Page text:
Joe Cornish’s Attack the Block continues to build in popularity and expand in theaters.
Beginning the hype, our own David Harley caught the film at this past March’s SXSW Film Festival and raved about it. Since then, the online community has embraced the sci-fi horror about a gang of South London teenagers defending their housing project home against an alien attack.
New Bloody contributor Scott Shoyer also shares his thoughts beyond the break. Don’t forget to write your own reviews to tell all of BD what YOu thought.
Homer Simpson is a simple guy. In the episode that guest starred John Waters, Homer was offended that Waters’ character was gay. In response to finding out he tells Marge, “You know I like my beer cold, my TV loud, and my homosexuals flaming.” Yup; Homer’s a simple guy. In some respects I’m a simple guy too. I like to have my horror movies fast-paced (generally speaking), gory, and if there’s comedy in it I want the comedic and horror elements kept separate. Simple right? Well then why the hell do so many filmmakers fuck it up? Why is it so hard to make successful horror-comedy hybrids that work both as comedy and as horror? I’m not gonna go into past film’s failures in this respect, but I will tell you that if you’re looking for a kick ass flick that blends comedy with horror/scifi elements, then look no further than ATTACK THE BLOCK. This UK film, written and directed by Joe Cornish, is having a small theatrical release here in the US and I’m lucky enough to live in Austin, TX where it’s playing. Cornish has further proven that the Brits know how to make a successful horror-comedy hybrid where the elements are kept separate, yet work together (not unlike 2004’s SHAWN OF THE DEAD).
The story begins with Sam (Jodie Whittaker, UK’s answer to Sandra Bullock … but cuter), walking home late one night after her shift at the hospital. Just when she’s about home she is cornered and mugged at knife-point by five young thugs, led by Moses (John Boyega). Sam is saved by something falling outta the sky and slamming into a parked car nearby. She runs away while the gang investigates and subsequently gets attacked by some “dog-wolf-monkey” creature. They proceed to beat the shit out of the creature, but later, as they’re celebrating their victory, more “pods” start falling out of the sky all over their “block.” Being young, headstrong, and territorial they all grab some household weapons (baseball bat, fireworks, etc..) and plan on going out to kick some more ET ass. The only problem is that the new creatures (and there’s a lot of them) are big. No, no; I mean B I G!! The rest of the film follows around our group of plucky thugs as they realize (in the words of Tallahassee from ZOMBIELAND) that it’s time to “nut up or shut up.”
I first heard about ATTACK THE BLOCK late last year and heard how mind-blowingly amazing it is. And to a point I agree. This is a really well made film with great acting from a young cast, has a fast pace, great tension and suspense, and it’s just a whole lotta fun. Is it a genre-defining film that breaks the mold and paves new territory? No, and I don’t think this is what Cornish set out to do. Hype can be a double-edged sword, people!! This is a really fun flick that rivals SHAWN OF THE DEAD, but just don’t expect it to be 100% original.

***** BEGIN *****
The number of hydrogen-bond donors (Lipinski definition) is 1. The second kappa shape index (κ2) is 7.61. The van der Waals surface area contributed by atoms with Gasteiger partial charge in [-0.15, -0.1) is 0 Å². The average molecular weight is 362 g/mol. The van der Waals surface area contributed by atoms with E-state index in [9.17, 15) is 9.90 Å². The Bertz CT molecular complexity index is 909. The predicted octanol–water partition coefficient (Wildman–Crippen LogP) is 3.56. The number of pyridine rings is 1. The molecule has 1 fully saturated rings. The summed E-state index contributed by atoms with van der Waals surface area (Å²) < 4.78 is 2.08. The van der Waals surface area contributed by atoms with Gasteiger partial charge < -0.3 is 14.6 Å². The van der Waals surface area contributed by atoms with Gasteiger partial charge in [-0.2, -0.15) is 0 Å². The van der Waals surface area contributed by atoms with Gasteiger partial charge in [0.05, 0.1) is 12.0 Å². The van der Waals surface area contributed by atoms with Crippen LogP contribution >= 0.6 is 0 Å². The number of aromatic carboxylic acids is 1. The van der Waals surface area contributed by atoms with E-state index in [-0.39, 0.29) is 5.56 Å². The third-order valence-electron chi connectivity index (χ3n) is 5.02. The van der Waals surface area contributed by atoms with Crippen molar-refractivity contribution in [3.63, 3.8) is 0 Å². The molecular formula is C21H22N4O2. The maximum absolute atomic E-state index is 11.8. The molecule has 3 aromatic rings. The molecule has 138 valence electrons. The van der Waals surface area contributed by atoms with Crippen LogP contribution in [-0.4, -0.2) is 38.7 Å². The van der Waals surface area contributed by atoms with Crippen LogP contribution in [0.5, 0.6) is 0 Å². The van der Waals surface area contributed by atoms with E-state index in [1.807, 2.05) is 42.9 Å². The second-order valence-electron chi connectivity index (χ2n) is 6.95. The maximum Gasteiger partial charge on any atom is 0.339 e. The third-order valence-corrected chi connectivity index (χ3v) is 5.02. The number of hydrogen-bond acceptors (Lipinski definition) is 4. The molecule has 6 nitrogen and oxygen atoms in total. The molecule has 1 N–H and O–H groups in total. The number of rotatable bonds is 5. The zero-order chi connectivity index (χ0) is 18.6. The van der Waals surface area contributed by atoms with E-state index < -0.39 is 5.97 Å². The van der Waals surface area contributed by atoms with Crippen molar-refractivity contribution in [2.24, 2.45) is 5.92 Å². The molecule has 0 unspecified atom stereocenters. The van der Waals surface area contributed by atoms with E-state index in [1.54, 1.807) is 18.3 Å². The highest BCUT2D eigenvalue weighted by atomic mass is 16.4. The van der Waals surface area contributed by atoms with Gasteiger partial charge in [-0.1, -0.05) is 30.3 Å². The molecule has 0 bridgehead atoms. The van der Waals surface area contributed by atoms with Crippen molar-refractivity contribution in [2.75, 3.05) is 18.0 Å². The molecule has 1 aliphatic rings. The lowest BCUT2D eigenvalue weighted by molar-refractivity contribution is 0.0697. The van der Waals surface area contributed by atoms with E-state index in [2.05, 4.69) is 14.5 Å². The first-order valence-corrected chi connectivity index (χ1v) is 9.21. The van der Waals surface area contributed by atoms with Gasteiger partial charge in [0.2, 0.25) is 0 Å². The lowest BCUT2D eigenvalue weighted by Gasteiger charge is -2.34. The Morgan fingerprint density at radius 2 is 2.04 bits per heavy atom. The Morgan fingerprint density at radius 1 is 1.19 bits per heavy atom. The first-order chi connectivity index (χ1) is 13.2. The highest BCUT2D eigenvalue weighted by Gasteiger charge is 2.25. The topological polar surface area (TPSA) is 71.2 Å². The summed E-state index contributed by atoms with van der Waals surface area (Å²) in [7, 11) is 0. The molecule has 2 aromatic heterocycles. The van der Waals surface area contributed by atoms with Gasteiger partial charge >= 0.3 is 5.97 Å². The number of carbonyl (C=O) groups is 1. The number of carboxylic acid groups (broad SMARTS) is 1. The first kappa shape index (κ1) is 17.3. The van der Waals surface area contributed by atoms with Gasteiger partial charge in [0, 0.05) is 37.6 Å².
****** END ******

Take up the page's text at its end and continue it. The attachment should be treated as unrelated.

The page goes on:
The cast, I can’t stress enough, did a fantastic job. It’s so nice to see younger actors who aren’t being coached in the “Spielberg School of Child Acting.” The kids here are edgy without being precocious and also exhibit an innocence and vulnerability while at the same time being pretty bas ass. Boyega (Moses) did an especially stand up job and carried the film confidently as the main character. The film can actually be seen as a “coming of age” story from Boyega’s point of view … with violent aliens, of course. Cornish did a really nice job with Moses’ story arc. Seriously; it was so nice nice o see a film with young actors in it who don’t act and behave like they’re 30 years old (yeah SUPER 8; I’m looking at you).
Cornish also needs to be commended for pulling off a great comedy-horror/scifi (definitely more scifi than horror) blend. I’ve seen some really shitty horror-comedies lately (THE DEAD AND THE DAMNED, for one), and ATTACK THE BLOCK avoids all the pitfalls. There are some genuine laugh-out-loud moments and then there’s some truly scary and suspenseful moments, and Cornish knows better than to mix the two together. He utilizes the comedy the way it should be utilized – as comic relief to break up some of the more tense scenes. Genre-fav Nick Frost (“Ed” in SHAWN OF THE DEAD) is primarily here for the comedic relief. So if there’s any up-and-coming filmmakers reading this out there who’re thinking about making a horror-comedy, please do us all a favor and watch ATTACK THE BLOCK to get some tips on how to do it right!!
And now the aspect you’re all curious about: The aliens. Cornish blows his wad early and shows us the alien about 7-10 minutes in. The first alien is pretty cool looking, but the next wave that lands do indeed look like monkey-wolf creatures pumped up on strong steroids. Don’t get me wrong, they work in the film, but they won’t be getting any special award or recognition for their design. Considering this film’s estimated budget is